At the back of the Becky Nurse of Salem stage, the word “witch” is outlined in the grout of a brick wall. When the lights grow dim, WITCH glows fire-engine red in giant capital letters. The drama may take place in present-day Salem, Massachusetts but Sarah Ruhl’s play is unmistakably set in Trump’s America. When the playwright scatters audio excerpts throughout the dialogue, my ears perked up when I heard, “Lock her up! Lock her up!” The inclusion of that disturbing chant confirmed the fact that this story wouldn’t exist if Hillary Clinton had been elected president in 2016. Ruhl is unearthing the past to examine, and make sense of what went wrong.
The play begins, symbolically enough, in a history museum. Creepy mannequins dressed in 17th century pilgrims’ garb are lined up along a moving conveyor belt in the background. Two women are riding sidesaddle on a broom that’s hanging above everyone on a wire. With their half-melted, waxen faces, they evoke the promise of a perpetual Halloween with all of its attendant sense of unease. I kept waiting for the figures to spring to life or fly away. From the title to the scenic design, Becky Nurse of Salem recreates the atmosphere, and the inherited mythology, that’s come to define the Salem witch hunts. But Ruhl is equally intent on debunking what’s untrue about those stories.
Her point of departure is to respond to and rebut Arthur Miller’s take on Salem in his 1953 play The Crucible. Becky Nurse (Pamela Reed) is a lifelong Salem native and museum tour guide with an ancestor who was tried and killed as a witch. In her opening monologue addressed to museumgoers (and by proxy the theater audience), she tells us her version of the unvarnished truth. Becky says that when Arthur Miller wrote his play he wanted to fuck Marilyn Monroe. He reshaped the actual story by putting a sympathetic male at its center instead of focusing on the women accused of being witches. But Becky’s coarse language offends the visitors and her boss Shelby (Elissa Beth Stebbins) fires her.
Because the plot is strictly bound by Murphy’s Law, that’s just the first thing that goes wrong for her. Every unhappy accident from the past catches up with her. She hangs out with Bob (Adrian Roberts), the man she’s been in love with since high school, and her only friend. He married another woman but the two of them still have lunchtime chats in the bar he owns. Becky lives with Gail (Naian González Norvind), the troubled teenage granddaughter she’s raising. Becky’s daughter by her abusive ex-husband, and Gail’s mother, died of a drug addiction years earlier. Losing her daughter has been Becky’s greatest affliction. It has paralyzed her with a mess of contradictory emotions. She doesn’t trust herself, let alone anyone else.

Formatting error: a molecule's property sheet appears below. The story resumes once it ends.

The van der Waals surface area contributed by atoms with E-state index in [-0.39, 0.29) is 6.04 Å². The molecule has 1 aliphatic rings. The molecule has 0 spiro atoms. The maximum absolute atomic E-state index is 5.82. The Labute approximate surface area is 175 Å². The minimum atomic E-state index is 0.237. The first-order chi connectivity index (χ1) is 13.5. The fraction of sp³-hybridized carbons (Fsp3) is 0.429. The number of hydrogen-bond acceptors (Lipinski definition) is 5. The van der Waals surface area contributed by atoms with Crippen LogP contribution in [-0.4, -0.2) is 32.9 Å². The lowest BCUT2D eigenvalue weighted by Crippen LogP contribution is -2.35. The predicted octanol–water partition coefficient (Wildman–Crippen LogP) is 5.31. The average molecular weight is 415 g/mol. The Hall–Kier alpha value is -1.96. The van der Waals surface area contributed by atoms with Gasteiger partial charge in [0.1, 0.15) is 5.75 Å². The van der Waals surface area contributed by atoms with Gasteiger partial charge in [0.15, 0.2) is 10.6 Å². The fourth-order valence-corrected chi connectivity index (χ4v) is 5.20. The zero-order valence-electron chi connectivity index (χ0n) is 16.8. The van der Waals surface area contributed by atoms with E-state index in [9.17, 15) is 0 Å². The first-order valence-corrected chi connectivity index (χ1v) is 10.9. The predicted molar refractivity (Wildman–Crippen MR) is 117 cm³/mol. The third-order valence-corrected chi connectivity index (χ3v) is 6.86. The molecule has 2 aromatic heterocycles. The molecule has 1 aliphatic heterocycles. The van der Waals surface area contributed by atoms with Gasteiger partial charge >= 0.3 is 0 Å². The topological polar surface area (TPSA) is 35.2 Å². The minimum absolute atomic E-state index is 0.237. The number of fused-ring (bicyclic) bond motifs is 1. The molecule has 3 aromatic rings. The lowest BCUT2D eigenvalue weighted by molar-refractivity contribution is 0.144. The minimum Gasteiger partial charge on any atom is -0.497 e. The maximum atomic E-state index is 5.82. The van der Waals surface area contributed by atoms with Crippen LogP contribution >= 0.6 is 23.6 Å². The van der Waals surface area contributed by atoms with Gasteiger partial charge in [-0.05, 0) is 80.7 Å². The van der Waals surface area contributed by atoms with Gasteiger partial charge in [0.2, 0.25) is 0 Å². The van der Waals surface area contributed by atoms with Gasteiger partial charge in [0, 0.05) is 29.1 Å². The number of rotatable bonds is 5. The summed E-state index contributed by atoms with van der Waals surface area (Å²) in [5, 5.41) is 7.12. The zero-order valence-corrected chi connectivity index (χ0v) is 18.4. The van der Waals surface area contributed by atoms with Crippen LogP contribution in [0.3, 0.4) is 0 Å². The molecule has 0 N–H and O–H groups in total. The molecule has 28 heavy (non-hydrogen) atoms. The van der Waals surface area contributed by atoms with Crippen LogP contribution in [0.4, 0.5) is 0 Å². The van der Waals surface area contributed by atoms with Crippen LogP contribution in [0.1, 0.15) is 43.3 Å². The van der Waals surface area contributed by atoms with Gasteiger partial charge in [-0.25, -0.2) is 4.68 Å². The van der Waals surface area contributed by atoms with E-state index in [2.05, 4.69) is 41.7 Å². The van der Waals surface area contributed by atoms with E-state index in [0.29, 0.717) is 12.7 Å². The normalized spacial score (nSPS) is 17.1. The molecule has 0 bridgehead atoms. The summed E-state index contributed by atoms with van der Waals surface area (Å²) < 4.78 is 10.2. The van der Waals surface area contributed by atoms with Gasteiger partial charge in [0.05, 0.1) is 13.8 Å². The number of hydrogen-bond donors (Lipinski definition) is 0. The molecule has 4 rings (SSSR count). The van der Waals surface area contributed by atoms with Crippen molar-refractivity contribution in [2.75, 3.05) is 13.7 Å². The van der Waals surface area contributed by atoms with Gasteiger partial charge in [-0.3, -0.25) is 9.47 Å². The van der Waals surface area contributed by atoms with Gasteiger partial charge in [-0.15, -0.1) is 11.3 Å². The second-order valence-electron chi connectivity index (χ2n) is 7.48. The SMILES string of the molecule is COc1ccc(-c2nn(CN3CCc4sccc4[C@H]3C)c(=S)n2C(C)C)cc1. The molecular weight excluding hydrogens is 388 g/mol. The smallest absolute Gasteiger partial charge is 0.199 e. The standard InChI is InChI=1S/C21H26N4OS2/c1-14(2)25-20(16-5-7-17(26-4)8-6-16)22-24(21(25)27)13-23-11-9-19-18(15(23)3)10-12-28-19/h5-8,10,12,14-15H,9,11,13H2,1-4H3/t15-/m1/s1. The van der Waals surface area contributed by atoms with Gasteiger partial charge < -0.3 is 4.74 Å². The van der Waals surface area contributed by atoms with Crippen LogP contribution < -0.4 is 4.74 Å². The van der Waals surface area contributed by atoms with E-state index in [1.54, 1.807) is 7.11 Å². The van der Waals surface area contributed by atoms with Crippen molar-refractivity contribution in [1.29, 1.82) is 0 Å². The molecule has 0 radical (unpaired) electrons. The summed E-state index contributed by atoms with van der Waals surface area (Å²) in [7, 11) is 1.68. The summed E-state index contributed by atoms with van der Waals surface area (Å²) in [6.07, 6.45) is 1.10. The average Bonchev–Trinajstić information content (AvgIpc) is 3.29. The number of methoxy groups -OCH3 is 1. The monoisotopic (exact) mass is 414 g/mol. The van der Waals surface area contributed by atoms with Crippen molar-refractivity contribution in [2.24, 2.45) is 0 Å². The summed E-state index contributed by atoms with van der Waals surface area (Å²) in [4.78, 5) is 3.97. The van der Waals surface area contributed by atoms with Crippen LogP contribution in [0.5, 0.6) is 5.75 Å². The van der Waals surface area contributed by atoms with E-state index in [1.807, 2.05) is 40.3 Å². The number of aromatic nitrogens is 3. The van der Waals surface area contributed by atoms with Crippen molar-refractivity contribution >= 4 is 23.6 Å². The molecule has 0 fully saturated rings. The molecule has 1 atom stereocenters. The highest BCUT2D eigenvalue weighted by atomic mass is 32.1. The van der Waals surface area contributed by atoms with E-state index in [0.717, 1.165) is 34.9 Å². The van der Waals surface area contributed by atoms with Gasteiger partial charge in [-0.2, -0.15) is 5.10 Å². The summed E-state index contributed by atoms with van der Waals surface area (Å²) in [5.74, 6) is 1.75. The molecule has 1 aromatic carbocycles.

When she applies for a job that’s already been filled, someone refers her to a neighborhood witch (Ruibo Qian). Becky is skeptical but desperate enough to give witchcraft a try. The witch gives her crystals and spells and potions that begin to change her luck — at first. But we soon learn that Becky also has an opioid addiction. It fuels the breakdown that’s barreling down the highway to meet her.
Her Salem lineage is the only thing she takes pride in so Becky decides to start a tour company of her own. And then she quickly gets arrested for not having a permit to do so. While she’s in jail, Becky starts to withdraw from the opioids and suffers from a series of hallucinations that send her back in time. In these fantasies, she becomes her martyred 17th century ancestor Rebecca Nurse.
Becky’s trips back in time are only happening in her hallucinating mind. She hasn’t left her jail cell or the aftermath of the 2016 election. Ruhl wakes Miller’s play up by reshaping it with a damaged, yet sympathetic woman as the protagonist. At the end of the play, it becomes clear that Ruhl’s equating the vilification of Hillary Clinton with the witch hunts that destroyed the lives of so many women in Salem.
But the specificity of Reed’s performance tempers the playwright’s political messaging. The actress is compelling when the character is unsteady or sad but stunning when Becky is furious with the patriarchy that’s battered her — and women like her — around. We know exactly what national tragedy she’s referring to when Reed exclaims, “I’m sorry for what they did to you.”
Becky Nurse of Salem, through Jan. 26 at Berkeley Rep, 2015 Addison St., Berkeley. $58-$97; 510-647-2949 or berkeleyrep.org